This week has been a strange one. I find myself trying to make the mental shift from all day mom, laundry washing maniac, dish doer, and head chef to all of that PLUS working woman. That's right, the new school year is upon us and I have very conflicted feelings on the issue. I like what I do, I really do. I am a teacher- and on a good day, in a good month, of a good year, I influence someone else's child.
True, my kids are in school until 1 pm and I am done with my assignment everyday by noon. Nothing to complain about, I have the best of both worlds, I know. I kiss my kids goodbye in the morning, and leave them with my husband until my mom arrives to take them to school. There is no day care and never has been. I do not have to rush them through breakfast to make it to a bus so I will not be late for work. I pick them up when their day is over and have the afternoon to do homework, play, be the mom taxi around town, and do the things I didn't do all morning. So why feel conflicted? Why feel torn about returning to this routine, that by all measures is the easiest of all my friends and the working moms I know?
The answer is fairly simple, but may prove to be unpopular to any women who may stumble upon my thoughts. The feminist movement really screwed me. I know, I know- equal pay, equal opportunity, anything he can do I can do better, blah blah blah. Because of the incredibly difficult path the women before us plowed, we now have the chance to do it all. How is that a problem you ask? It's a problem because I feel compelled to do it all- keep the house Pottery Barn catalog perfect, manage a career, drive the kiddies here - there - everywhere; do the laundry, wash the dishes, clean the house, raise the children, feed the family, oh and take care of myself once in a while too. I am SURE there are those of you out there who are just like me. We do it all not because we can, but because we feel we MUST- lest we be judged a failure by the spirits of those who came before us and fought so hard for our opportunities.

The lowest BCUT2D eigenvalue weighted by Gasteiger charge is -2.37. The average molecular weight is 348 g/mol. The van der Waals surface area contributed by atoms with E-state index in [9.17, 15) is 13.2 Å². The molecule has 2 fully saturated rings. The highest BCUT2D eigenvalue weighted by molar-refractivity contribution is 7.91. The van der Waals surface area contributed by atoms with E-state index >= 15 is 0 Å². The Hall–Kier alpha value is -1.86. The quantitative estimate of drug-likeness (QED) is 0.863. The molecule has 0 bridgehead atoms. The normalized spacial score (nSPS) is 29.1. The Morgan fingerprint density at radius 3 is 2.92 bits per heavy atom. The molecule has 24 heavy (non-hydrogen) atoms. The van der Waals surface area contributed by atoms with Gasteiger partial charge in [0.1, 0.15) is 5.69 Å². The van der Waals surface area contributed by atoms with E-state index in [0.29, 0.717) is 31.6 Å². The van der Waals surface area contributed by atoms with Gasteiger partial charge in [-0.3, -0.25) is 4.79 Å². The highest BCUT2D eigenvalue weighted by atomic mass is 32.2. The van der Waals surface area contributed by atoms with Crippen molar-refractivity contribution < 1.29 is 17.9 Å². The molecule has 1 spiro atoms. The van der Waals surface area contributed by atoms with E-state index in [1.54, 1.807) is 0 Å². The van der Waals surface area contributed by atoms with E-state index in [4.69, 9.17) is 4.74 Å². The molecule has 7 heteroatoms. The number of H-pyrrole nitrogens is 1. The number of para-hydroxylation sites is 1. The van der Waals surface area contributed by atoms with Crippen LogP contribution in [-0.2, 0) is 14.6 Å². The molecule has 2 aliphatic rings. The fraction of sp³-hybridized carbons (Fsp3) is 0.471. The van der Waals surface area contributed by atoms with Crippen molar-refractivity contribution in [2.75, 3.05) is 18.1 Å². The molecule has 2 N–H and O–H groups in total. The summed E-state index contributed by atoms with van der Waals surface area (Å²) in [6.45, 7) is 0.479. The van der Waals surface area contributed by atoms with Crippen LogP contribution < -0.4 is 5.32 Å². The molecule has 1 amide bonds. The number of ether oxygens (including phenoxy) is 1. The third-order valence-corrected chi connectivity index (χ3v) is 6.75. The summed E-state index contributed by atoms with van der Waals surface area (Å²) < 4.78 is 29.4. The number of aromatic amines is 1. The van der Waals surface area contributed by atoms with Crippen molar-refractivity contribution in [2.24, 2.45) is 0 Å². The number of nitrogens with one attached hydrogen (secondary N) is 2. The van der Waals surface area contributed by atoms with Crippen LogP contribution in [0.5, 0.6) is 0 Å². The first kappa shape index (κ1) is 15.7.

I cannot and will not argue that women should go back to the days of waiting on pins and needles for the husband to return home, to being denied access to choices on their health, to being excluded from what we deem as basic human rights. I am grateful that someone came before me and fought that fight. I only know that somewhere in reaching for basic human freedoms, we started feeling that since we can do it all- we have to do it all and do it all to perfection. Maybe that's just me and the pressure I put on myself, but I am willing to guess I'm not alone in this. Show of hands if you find yourself wondering what more you should do, because you weren't quite perfect enough in all you did today...go ahead, raise them high- I know you're out there.
Well people, here is the sad truth in my life. I'm not perfect and I actually can't do it all. My laundry takes days to put away, there are dishes in the sink when I walk into the kitchen most mornings, and the whole house is a play room. Pottery barn will not be stopping in for a photo shoot anytime in the future...ever. And herein is the conflict. There is a voice in my head that whispers, "Why isn't your house more tidy? Don't sit down to read a book after the kids go to bed- do the laundry, be efficient!" Sometimes the voice even whispers, "are you sure you've done enough for your kids today?" Bastard. How dare you question my parenting, my devotion to my children, my love? How dare I question my parenting, my devotion, my love. I know it's there...it's there in spades.
But what's a girl to do...I say choose. Choose the most important parts of your life and do those pieces to your utmost. What is it that will make you a good mom? Is it a spotless, catalog cover, 'no toys on the floor' kind of house? It certainly is not for me. I've chosen that the most important things in my life are the happiness of my children (even if the cost is a pile of My Little Pony coloring books, boxes and boxes of crayons, and marker scribbles on what was once a very beautiful coffee table), the happiness of my marriage, and my health. That's it. The other stuff matters, but not nearly as much. And once you choose, get that handful of really important things right and know the rest will fall into place. It will, it always does. No one has ever died because they pulled their clean shirt out of a basket instead of a drawer. Who needs a coffe table when you can have a Coloring Center (the official name of the coffee table). Pottery barn is too expensive anyway. See, it all works out. In fact, I'm pretty sure my wall art is as close to perfect as it gets.